Staunton, January 11 – Because the economic situation in Central Asia and the southern Caucasus is now in some cases worse than that in Russia, gastarbeiters from the former Soviet space are beginning to return to Russian cities, a trend that is potentially explosive because both Russians and the migrant workers arriving are increasingly angry at one another.
That is the conclusion offered by “Nezavisimaya gazeta” journalist Yekaterina Trifonova on the basis of a new report by the Russian Academy of Economics and State Service and on her conversations with leading experts on migrants and their problems in adapting to Russian realities (ng.ru/politics/2017-01-10/3_6899_gastery.html).
The number of immigrant workers in Russia has grown by approximately 200,000 in recent months, the report says, rapidly bringing their total back to what it was before the onset of the economic crisis. Almost all of the increase involves people from the former Soviet republics, given that workers from other countries have declined by more than half since 2013.
Vyacheslav Postavnin, president of the 21st Century Migration Foundation, says that interior ministry figures confirm the growth in the number of gastarbeiters, with the number of new arrivals having risen from 1.6 million in 2014 to 2.6 million in 2016 – and those are only the officially registered ones. The number of unregistered gastarbeiters makes the numbers greater.
The Academy’s report also expressed concerns about the expansion of the number of illegals, pointing out that the number of people coming to Russia to work equals approximately four million a year even though Moscow has given permission for only 1.8 million from CIS countries. Many don’t register to avoid paying for the migrant worker patents Moscow requires.
According to Trifonova, “local residents are protesting against the return of labor migrants” because Russians believe that they drive down wages even as they introduce “an alien culture” into Russian cities. “Many are certain that citizens do not get any benefit from migrants and that only companies, which use cheap workers and bureaucrats need them.”
The Moscow Bureau for Human Rights says that attacks on migrants have been increasing in the last few months, something Postavnin confirms. “Of course,” he says, “the return of migrants is provoking xenophobic conflicts. This is a clash of cultures: our citizens are not prepared to live with people” who don’t speak Russian and who insist on their own ways.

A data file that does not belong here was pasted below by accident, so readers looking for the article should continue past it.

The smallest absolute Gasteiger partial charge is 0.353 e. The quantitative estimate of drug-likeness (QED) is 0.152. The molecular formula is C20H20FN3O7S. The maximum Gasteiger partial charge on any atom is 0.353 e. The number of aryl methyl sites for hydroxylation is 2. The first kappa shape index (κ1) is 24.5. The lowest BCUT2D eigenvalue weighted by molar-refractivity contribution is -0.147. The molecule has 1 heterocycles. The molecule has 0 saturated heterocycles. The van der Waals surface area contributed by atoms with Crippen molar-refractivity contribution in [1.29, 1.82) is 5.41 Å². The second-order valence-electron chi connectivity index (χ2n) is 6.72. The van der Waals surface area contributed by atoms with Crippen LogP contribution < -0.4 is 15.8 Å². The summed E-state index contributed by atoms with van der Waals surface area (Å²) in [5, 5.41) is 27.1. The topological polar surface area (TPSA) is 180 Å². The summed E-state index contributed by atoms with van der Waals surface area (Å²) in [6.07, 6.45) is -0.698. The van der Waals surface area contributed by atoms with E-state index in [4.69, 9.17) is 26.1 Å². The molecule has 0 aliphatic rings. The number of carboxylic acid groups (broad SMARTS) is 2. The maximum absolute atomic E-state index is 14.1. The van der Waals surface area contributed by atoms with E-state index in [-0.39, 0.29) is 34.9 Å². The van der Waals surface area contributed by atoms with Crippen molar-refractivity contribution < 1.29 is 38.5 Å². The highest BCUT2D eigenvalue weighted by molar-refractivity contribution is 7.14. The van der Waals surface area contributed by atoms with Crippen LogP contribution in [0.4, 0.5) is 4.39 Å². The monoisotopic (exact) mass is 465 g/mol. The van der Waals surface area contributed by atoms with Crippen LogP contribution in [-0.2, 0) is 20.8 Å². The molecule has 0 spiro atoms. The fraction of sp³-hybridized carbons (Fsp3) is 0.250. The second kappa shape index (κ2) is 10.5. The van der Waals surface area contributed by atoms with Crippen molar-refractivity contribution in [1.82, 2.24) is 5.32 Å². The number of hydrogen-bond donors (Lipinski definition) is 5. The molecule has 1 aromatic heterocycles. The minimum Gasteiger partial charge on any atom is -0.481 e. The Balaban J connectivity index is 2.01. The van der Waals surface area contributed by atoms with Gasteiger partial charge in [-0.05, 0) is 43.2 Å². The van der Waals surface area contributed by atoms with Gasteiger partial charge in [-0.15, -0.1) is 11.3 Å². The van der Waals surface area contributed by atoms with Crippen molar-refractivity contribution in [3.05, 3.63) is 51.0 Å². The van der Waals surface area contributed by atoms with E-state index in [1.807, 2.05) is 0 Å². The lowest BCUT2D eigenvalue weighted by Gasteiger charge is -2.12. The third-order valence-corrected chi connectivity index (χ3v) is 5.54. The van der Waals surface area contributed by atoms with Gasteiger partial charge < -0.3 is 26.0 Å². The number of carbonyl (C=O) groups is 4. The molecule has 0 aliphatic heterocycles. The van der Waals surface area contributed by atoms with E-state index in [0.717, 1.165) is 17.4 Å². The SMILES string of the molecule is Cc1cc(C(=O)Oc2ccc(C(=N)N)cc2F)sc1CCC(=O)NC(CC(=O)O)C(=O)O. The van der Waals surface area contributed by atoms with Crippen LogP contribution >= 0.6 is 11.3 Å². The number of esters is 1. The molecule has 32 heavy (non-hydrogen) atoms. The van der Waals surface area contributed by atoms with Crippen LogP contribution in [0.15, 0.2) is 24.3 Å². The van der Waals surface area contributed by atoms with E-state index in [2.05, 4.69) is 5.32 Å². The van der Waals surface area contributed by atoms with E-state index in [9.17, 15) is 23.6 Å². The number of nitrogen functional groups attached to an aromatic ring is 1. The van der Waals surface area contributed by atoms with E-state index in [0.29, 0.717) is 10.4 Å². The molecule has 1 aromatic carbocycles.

The only way to avoid clashes, he suggests, is via “the integration of those who come into Russian realities.” But he adds that he doesn’t see “a single step” in that direction. “The authorities are too obsessed with criticizing the West and don’t notice that they themselves are repeating its scenarios.”
“I will not be surprised,” Postavnin says, “if explosions on an ethnic basis begin to take place” in Russia.
Polls suggest just how angry Russians are. According to VTsIOM, 78 percent of Rusisans favor limiting immigration, 60 percent say they are openly hostile to representatives of other ethnicities, and 52 percent say there are conflicts between local residents and arrivals. As a result, “42 percent are worried about disorders and conflicts on an ethnic basis.”
But Postavnin says that there is a new development which makes such clashes even more likely: it is quite possible that “the migrants themselves will begin to protest in order to defend their rights.” Ever more of those arriving were born after 1991 and do not have any sense of a common sense of values.
“Up to now,” he continues, “the government keeps them in a half-forgotten position,” either forgetting the defense of the rights of migrants altogether or even violating their rights by its own actions.
According to Yevgeny Bobrov, deputy head of the Human Rights Council says that nothing in the law prevents the migrants from protesting: they have the right to take part in demonstrations. And in some regions, migrant anger is rising because of the withholding of pay, other forms of mistreatment and hostility, and the high cost of immigrant registration.